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Chamber of Commerce president resigns
Spencer Graham relocates for new job
Chamber - Rawl 10-24-14
Otis Rawl, president of the S.C. Chamber of Commerce, speaks to the Kershaw County Chamber of Commerce at the Robert Mills Courthouse about legislative issues during the local chambers monthly board meeting Thursday morning. Rawl said the state chamber is focusing on two issues for the upcoming year: infrastructure and education. - photo by Gary Phillips


The Kershaw County Chamber of Commerce has a new captain at the wheel as Chamber President Spencer Graham recently took a new job in Charleston and relocated there. Chamber Executive Director Liz Horton broke the news at the chamber board’s monthly meeting Thursday and said Amy Kinard, who had been first vice-president, has moved into the president’s position.

“I truly believe you are receiving an upgrade in leadership with Amy taking over as the board president,” Horton read from a letter by Graham. “Amy has been involved with the chamber for the past two years and perceives the needs of the community as well as anyone. I want to thank Amy for taking over as president, as this was an unexpected change.”

Kinard then presided over the rest of the meeting, introducing guest speaker Otis Rawl, president and CEO of the S.C. Chamber of Commerce. Rawl outlined concerns the state chamber will take to legislators before their next session. In the past, Rawl said, the chamber has presented a lengthy list of requests, but now is considering a stripped-down approach with only two major issues: infrastructure and education.

“Infrastructure is the number one issue on our agenda this year. We’ve talked about it now for two or three years,” Rawl said. “It’s a real critical issue for us right now that affects the entire community, whether it’s big box, distribution facilities and all businesses.”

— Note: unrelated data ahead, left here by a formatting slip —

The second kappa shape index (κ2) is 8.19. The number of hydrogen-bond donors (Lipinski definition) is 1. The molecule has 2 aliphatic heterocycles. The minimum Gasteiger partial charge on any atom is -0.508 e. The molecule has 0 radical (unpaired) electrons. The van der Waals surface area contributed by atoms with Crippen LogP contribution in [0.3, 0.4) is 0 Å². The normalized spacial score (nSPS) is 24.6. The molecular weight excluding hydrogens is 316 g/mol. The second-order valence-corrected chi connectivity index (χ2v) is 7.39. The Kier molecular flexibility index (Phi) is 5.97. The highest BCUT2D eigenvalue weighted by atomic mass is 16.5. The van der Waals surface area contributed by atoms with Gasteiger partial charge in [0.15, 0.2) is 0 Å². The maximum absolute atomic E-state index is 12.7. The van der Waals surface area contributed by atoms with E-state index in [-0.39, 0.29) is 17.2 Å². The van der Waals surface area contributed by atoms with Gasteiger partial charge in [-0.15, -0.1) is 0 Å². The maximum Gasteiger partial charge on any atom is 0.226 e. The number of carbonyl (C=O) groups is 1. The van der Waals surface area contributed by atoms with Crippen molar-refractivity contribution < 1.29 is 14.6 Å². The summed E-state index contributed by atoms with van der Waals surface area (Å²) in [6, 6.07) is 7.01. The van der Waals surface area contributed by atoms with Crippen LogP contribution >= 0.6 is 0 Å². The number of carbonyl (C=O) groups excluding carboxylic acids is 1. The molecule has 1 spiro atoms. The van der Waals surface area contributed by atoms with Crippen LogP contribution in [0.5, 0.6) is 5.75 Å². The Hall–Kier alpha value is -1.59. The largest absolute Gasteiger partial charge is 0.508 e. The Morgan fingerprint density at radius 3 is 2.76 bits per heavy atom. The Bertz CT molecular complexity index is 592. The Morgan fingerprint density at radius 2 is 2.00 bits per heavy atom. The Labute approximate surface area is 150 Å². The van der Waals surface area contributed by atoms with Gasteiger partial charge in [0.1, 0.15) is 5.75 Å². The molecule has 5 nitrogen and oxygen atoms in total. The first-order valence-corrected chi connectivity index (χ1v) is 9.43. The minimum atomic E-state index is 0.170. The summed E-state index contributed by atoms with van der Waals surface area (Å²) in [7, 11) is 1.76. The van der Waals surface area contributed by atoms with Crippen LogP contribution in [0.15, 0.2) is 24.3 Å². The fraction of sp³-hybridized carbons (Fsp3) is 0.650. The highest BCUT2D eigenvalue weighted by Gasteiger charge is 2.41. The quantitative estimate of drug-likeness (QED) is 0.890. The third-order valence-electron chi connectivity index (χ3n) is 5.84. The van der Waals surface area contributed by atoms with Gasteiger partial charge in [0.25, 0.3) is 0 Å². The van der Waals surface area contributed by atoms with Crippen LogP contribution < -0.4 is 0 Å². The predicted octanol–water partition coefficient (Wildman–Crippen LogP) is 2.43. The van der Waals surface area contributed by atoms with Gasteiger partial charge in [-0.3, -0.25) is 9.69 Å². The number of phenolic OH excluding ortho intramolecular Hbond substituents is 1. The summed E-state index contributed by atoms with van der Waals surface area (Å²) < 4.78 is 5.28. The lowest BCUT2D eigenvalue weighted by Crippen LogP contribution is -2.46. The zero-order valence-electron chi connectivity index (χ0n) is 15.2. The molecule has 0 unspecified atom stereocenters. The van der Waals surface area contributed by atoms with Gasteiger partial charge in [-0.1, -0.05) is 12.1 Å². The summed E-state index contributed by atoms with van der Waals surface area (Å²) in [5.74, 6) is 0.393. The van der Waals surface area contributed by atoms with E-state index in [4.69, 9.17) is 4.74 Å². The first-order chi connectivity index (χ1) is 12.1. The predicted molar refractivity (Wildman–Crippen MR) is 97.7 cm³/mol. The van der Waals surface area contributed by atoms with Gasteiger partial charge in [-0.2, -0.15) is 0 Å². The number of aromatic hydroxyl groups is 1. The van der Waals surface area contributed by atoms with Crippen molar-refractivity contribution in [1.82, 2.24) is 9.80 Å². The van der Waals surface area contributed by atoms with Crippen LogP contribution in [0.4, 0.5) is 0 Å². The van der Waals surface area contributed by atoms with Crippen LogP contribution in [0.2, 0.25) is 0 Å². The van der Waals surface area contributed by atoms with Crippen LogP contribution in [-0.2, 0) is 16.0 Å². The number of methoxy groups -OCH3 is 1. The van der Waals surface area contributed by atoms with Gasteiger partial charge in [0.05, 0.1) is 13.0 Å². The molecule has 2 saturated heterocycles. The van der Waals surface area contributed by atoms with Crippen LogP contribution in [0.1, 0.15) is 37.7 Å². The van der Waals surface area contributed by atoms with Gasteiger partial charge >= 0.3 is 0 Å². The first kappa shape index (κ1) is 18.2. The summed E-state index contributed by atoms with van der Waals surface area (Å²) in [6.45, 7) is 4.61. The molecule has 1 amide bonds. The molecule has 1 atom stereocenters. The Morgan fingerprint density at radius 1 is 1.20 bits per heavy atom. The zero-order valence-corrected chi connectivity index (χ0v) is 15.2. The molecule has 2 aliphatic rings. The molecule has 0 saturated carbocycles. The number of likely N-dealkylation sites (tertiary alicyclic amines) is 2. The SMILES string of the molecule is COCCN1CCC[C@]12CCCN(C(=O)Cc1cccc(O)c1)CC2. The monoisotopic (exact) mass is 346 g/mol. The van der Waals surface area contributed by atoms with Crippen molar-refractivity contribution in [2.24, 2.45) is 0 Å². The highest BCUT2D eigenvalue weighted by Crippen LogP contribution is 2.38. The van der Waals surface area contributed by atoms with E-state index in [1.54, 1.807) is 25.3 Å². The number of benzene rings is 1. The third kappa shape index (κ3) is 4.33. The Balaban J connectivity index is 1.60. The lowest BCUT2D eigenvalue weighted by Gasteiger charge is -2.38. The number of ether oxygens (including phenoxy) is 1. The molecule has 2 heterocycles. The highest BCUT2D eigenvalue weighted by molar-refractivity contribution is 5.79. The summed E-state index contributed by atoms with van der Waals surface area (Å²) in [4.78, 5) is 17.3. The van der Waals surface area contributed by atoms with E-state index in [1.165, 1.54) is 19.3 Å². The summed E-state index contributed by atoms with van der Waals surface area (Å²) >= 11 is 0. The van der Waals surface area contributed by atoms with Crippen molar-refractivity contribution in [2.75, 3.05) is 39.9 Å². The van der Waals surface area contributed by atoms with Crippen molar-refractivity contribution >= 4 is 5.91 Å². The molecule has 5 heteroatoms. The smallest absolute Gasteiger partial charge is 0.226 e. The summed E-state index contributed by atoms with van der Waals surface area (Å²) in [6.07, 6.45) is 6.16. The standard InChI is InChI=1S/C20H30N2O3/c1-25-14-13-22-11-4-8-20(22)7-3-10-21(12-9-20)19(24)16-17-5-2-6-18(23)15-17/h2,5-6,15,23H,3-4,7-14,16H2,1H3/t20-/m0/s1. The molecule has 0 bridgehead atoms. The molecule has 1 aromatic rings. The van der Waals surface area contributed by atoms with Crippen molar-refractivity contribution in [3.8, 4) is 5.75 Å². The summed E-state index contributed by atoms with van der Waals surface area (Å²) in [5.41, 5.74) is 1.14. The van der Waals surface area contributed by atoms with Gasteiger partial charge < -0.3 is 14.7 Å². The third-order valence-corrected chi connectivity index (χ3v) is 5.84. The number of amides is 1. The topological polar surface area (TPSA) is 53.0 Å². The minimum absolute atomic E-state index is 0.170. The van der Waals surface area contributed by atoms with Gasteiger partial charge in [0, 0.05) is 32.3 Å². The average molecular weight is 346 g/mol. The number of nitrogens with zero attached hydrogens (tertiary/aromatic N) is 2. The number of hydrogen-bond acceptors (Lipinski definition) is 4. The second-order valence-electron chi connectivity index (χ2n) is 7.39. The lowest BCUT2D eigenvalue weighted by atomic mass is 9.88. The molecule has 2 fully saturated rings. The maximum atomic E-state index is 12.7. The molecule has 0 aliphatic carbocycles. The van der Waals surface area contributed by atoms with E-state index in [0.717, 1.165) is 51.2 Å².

Rawl said the ability to move goods from manufacturing areas to the Charleston Seaport and the metropolitan areas relies on high-quality roadways and bridges. He said weight limits and low clearances under some bridges cause detours for trucks that result in lost time and revenue. Regarding education, Rawl said a major component companies look for when considering locations for new facilities is the availability of a trained and educated workforce.

“Workforce education is the issue beyond infrastructure. Most of our companies would tell you that they have to interview 11 folks to find one qualified applicant. That’s really poor,” Rawl said.

He said 57,000 new jobs have come to South Carolina, and Charleston is now regarded the largest seaport on the east coast.

“What you’re going to see is additional distribution facilities, big boxes and small businesses pop up. We’ve got to have a plan to put workers in them. Manufacturing is one of the key issues or key job sectors we need to address,” Rawl said. “We just don’t have enough young people and adults to fill those jobs.”

The S.C. General Assembly reconvenes Jan. 13, 2015.